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Shocking HR Stats

13 Scary Employee Engagement and Recognition Stats That Will Spook You This Halloween

Are you haunted by worries that your best people might quit right before a key deadline? Does lack of team alignment keep you awake at night? Don’t let the tentacles of leadership doubt creep into your brain during hours when you should be rejuvenating. Read through these thirteen hair-raising employee engagement and recognition statistics below and banish any lurking shadows from your company culture.

1. Workers Are Still Rewarded Just for Existing

In a scary throwback to the mid-twentieth century, 87 percent of employee recognition programs center on how long the person has been at the company. While it’s true that minimizing turnover is helpful, nobody comes to work every day because of recognition they’ll be awarded in some future year.

2. Frequent Recognition Gets Overlooked

We know, your life as a manager gets hectic, and you may assume employees can read your mind when you don’t express the appreciation you feel. Pro Tip: They can’t. A Gallup survey finds that only 1 in 3 workers strongly agree that they have been praised or recognized within the past week for doing good work.

3. Most Workers Are Not Engaged

According to Gallup’s 2017 State of the American Workforce report, 51 percent of employees state that they are not engaged in their jobs, which means they’re likely keeping an eye open for a new job. That’s a scary thought, isn’t it? And don’t even think about the distracted workers doing jobs that have a direct bearing on other people’s health and safety.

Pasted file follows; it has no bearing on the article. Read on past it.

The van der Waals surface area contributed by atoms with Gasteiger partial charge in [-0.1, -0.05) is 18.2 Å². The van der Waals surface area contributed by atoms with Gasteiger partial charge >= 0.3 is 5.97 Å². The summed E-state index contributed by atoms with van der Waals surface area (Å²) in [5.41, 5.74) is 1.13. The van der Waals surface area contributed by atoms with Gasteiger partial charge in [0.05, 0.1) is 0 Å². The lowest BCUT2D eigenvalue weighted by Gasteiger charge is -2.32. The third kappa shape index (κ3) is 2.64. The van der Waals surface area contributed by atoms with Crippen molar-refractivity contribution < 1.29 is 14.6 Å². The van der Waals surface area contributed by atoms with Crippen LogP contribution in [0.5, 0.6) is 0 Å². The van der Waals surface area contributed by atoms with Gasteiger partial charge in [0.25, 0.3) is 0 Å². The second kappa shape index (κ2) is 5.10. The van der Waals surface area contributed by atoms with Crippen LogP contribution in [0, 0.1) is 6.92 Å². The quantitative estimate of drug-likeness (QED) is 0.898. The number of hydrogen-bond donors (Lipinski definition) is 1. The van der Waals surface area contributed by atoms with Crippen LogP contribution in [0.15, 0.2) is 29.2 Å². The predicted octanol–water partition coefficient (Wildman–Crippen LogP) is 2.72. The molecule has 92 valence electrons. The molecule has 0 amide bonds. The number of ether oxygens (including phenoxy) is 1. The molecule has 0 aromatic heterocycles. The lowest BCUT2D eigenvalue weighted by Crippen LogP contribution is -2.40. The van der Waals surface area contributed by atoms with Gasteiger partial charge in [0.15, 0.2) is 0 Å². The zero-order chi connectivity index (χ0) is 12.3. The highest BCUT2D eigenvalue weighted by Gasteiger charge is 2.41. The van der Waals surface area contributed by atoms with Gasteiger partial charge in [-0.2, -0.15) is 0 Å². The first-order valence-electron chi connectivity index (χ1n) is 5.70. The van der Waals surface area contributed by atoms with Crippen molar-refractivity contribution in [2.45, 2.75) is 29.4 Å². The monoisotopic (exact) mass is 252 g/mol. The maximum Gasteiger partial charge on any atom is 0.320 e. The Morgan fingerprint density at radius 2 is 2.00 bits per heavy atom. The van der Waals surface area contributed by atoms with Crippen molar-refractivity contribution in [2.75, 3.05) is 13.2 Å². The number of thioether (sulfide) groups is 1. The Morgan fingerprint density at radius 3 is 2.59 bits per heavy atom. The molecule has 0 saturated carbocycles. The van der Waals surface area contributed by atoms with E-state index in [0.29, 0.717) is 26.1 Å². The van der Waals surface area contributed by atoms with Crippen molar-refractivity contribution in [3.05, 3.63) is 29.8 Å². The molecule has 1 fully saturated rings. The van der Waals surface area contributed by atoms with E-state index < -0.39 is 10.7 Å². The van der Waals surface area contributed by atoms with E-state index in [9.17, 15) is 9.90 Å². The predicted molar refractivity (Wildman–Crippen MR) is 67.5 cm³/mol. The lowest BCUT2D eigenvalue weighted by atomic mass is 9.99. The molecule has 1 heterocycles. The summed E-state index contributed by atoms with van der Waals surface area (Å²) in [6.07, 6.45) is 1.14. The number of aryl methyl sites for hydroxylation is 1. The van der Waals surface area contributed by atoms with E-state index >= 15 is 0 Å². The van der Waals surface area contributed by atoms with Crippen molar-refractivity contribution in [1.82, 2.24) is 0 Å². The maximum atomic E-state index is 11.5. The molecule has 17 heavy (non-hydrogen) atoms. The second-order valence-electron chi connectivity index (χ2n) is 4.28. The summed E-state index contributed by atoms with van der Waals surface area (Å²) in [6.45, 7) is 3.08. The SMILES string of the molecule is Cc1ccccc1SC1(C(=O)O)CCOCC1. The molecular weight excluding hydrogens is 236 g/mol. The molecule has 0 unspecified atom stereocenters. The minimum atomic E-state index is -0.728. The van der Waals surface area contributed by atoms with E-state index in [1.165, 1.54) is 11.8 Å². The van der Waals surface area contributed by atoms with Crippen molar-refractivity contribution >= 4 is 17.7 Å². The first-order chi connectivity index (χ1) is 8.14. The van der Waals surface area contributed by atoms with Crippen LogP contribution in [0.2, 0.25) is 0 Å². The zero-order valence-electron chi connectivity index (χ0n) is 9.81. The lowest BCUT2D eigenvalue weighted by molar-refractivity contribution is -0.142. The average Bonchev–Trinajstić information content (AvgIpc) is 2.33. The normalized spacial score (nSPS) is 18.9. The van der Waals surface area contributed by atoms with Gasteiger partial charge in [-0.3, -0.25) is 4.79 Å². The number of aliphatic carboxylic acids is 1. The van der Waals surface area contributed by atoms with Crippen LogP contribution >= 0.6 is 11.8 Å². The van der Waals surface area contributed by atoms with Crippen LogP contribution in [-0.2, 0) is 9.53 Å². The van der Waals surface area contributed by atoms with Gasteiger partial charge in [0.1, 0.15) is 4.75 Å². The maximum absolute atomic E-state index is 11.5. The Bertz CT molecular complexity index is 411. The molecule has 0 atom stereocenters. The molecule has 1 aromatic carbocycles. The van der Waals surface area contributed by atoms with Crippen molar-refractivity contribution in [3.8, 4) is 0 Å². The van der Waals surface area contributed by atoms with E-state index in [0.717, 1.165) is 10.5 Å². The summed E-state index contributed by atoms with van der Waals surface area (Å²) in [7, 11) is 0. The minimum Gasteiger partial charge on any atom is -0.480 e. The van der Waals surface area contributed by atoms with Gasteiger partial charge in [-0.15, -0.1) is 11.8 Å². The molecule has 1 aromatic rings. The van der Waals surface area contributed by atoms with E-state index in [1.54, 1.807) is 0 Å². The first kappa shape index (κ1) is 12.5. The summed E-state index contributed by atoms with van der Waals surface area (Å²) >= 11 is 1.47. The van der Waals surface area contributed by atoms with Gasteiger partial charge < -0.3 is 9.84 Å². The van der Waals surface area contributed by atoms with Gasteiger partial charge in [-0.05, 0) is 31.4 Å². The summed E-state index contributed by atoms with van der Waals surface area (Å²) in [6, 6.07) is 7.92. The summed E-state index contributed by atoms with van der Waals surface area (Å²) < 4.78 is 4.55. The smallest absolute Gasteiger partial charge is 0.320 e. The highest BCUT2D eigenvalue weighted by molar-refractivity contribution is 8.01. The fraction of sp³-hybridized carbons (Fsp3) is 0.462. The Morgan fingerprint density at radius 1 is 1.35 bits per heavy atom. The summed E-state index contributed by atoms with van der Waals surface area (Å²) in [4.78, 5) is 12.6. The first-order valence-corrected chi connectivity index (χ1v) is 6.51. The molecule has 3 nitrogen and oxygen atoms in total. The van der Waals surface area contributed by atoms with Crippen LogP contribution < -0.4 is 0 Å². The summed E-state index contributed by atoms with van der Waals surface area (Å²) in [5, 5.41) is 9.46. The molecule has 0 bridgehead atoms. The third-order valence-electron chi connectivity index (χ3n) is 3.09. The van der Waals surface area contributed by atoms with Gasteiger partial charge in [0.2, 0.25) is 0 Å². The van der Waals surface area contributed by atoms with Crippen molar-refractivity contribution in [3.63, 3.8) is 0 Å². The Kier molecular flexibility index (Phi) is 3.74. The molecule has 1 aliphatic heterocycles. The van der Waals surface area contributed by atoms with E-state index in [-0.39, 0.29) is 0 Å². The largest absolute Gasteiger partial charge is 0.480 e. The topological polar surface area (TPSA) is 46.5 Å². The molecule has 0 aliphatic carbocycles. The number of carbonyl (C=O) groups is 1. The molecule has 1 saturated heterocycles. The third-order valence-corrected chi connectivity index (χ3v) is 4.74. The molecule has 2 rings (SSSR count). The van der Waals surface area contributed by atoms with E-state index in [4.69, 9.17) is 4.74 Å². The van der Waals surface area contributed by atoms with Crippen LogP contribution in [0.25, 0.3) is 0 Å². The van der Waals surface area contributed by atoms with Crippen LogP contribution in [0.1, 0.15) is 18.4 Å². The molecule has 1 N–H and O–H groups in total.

4. Leaders Are Falling Down on the Job

Gallup provides some truly alarming figures related to the failure of leadership in today’s companies: Only 15 percent of employees “strongly agree” that their management gives them confidence about the future of the company, and only 13 percent state that the company’s leaders communicate effectively throughout the organization.

5. Actively Disengaged Workers: A Problem Waiting to Happen

The number of “actively disengaged” workers, at 24 percent, is nearly double the 13 percent of workers who say they are actively engaged. This can be expensive to your business, as Gallup points out that each instance of employee turnover costs your company an average of 1.5 times the employees’ salary.

6. Recognize Them or Lose Them

Research published in Human Resources Today finds that “the number one reason why people leave jobs is limited recognition and praise.” This is a simple statistic, easy to remember, that will help you keep your talented workers on board for the longer term.

7. Criticism Impairs Thinking

You may think constructive criticism will elicit star performances, but neuroscientists disagree. In fact, criticism activates higher levels of the hormone cortisol, which researchers say “shuts down the thinking center of our brain.” Praise, on the other hand, stimulates the basal ganglia to release pleasure hormones dopamine and oxytocin, which improve performance and attention levels.

8. Lack of Recognition Interferes with Performance

Do employees who aren’t praised work harder, in hopes of eventually being appreciated? Harvard Business Review says “No.” Their research points out that 40 percent of American workers say they would put more effort into their jobs if their employer recognized them more often.